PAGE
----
WASHINGTON, D.C. — As in most important matters of national concern these days, our Congress is hopelessly divided by an ideological Grand Canyon over the event that brought us all together 22 years ago: the 9/11 attack.
That was my takeaway from testifying during the anniversary week of 9/11 as an expert witness before the U.S. House Judiciary Subcommittee on Immigration, Integrity, Security, and Enforcement. It was titled “Terrorist Entry at the Southwest Border”, about the broader meaning of 258 suspected terrorist crossings since 2021, and the recent CNN report that an ISIS smuggler brought in a group of Uzbekistanis that FBI agents mounted an urgent hunt for to rule them out as terrorists.
After I testified and observed the proceedings around me some, then spoke and observed some more until it was all over, I left the Rayburn Building knowing for sure that 9/11 national unity moment of 22 years ago was not just dead but buried deep with a shopping center on top.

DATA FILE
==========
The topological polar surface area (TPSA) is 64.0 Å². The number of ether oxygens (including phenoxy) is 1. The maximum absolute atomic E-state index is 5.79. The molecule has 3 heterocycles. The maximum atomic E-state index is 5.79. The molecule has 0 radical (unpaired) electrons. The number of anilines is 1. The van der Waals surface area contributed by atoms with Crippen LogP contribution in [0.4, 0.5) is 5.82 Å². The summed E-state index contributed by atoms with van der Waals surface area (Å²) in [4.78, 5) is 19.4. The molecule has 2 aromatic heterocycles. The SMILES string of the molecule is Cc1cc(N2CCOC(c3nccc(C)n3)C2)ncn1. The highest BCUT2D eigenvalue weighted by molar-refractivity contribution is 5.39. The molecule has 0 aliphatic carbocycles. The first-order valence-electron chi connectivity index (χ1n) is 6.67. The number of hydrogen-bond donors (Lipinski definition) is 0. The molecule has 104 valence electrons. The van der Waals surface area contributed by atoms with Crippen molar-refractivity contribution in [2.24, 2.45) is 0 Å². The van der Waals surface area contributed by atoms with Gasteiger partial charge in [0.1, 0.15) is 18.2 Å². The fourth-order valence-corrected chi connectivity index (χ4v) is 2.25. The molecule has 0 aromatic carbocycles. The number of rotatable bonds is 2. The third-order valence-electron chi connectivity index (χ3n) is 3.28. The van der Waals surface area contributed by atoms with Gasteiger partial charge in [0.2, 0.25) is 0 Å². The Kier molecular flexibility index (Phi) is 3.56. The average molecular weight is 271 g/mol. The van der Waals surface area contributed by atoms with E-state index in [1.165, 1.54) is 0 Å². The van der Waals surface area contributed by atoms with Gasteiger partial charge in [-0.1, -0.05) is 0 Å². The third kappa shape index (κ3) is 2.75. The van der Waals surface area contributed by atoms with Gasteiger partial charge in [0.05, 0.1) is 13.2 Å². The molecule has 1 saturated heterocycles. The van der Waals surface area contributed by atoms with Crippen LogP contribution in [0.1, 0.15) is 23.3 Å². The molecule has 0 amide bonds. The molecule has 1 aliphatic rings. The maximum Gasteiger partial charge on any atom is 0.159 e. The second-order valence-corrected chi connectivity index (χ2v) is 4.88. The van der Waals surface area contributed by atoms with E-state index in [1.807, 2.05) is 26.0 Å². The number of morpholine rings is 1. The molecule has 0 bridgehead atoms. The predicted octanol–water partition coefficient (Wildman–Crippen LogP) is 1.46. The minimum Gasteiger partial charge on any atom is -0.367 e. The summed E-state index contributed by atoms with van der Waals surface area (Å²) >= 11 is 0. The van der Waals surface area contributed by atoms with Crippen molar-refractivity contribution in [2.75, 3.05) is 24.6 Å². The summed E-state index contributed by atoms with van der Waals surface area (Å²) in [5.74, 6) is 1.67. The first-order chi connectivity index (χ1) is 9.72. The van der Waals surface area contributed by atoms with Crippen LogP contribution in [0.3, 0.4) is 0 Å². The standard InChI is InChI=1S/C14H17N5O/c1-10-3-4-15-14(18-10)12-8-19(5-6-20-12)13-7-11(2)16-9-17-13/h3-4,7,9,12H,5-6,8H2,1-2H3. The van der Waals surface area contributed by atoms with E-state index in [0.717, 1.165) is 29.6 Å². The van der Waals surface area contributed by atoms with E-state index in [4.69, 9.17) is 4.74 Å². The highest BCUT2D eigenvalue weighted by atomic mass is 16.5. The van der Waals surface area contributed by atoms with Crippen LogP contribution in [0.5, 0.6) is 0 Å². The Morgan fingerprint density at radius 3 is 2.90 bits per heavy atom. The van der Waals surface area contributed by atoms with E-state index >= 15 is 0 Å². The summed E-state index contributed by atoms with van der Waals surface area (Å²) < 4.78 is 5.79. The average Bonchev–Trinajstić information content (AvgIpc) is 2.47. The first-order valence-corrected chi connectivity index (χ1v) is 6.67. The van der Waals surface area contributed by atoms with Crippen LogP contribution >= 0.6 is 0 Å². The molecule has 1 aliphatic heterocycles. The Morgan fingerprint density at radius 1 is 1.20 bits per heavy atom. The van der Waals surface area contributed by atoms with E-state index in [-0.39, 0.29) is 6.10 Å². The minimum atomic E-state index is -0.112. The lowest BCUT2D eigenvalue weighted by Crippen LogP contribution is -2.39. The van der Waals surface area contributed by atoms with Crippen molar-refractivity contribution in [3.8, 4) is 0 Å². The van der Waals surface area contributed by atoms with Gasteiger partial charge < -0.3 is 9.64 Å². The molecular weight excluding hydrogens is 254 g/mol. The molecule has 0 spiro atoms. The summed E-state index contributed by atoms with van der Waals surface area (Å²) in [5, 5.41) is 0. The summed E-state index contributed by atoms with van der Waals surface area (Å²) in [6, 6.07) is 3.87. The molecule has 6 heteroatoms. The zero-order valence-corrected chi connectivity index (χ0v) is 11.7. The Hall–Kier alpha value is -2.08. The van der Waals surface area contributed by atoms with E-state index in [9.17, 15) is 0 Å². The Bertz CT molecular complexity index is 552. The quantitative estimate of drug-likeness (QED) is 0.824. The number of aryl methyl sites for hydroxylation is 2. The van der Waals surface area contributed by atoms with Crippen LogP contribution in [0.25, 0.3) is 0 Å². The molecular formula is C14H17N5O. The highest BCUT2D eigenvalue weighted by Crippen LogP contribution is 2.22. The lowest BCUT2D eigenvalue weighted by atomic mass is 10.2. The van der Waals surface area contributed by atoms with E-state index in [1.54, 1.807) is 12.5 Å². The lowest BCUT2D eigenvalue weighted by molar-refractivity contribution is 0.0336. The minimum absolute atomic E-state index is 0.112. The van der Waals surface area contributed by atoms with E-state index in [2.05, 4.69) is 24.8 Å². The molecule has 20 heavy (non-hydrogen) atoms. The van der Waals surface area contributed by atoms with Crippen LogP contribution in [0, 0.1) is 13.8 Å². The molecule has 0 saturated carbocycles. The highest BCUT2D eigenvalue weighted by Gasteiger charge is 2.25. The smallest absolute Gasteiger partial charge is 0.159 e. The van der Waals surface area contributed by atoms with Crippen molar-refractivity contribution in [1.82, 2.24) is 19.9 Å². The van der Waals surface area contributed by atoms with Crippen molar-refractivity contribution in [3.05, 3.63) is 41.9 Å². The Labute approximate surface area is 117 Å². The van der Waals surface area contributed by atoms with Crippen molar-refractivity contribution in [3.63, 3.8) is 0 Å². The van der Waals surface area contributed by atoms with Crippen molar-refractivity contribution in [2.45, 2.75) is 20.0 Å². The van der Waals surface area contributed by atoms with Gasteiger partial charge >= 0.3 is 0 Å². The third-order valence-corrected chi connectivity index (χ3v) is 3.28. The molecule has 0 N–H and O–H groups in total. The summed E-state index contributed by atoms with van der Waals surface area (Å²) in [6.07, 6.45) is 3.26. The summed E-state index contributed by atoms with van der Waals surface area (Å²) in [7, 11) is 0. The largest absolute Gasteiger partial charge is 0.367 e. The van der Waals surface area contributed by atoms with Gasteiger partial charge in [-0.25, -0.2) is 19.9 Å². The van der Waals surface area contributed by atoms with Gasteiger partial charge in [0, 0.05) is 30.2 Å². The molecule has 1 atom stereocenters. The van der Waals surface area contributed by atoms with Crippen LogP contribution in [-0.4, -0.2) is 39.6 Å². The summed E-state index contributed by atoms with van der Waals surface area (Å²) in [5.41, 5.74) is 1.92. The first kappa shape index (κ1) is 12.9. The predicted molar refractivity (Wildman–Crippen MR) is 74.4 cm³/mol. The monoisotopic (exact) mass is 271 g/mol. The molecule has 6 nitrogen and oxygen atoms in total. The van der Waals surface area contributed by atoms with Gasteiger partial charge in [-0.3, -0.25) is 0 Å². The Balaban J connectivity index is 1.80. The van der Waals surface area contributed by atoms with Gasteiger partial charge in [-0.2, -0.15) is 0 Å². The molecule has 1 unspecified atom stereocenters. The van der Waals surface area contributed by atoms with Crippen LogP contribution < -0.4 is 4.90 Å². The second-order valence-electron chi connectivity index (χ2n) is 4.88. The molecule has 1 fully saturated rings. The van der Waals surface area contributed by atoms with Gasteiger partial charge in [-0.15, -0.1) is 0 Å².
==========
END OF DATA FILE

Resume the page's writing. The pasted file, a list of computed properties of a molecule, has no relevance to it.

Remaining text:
I was there at the invitation of the majority Republicans, along with former U.S. Secret Service agent Charles Marino and former Border Patrol chief Rodney Scott, the three of us having past government service and experience with the topic at hand. All of us and the Republicans led by Chairman Tom Mcclintock (R-Calif.) agreed that nearly 258 illegal aliens on the FBI terror watch list caught crossing the border was the alarm signal for action to stop the current mass migration crisis. We thought that the unprecedented tens of thousands of migrants crossing from nations of high terrorism activity ("special interest aliens") was a blinking red light a la September 10, 2001.
No one on the other side of the new great partisan chasm would agree there was a problematic border crisis, a related terrorism threat, or that the facts we presented were really facts.
In the hearing’s beginning and at the end, Democrats led by Ranking Member Pramilla Jayapal (D-Wash.) dismissed the entire event as Republican political theater about a border crisis that they insist either doesn’t exist or is actually good for the nation. Few Democrats even showed up, and those who did were more interested in speechifying than in questioning any of us.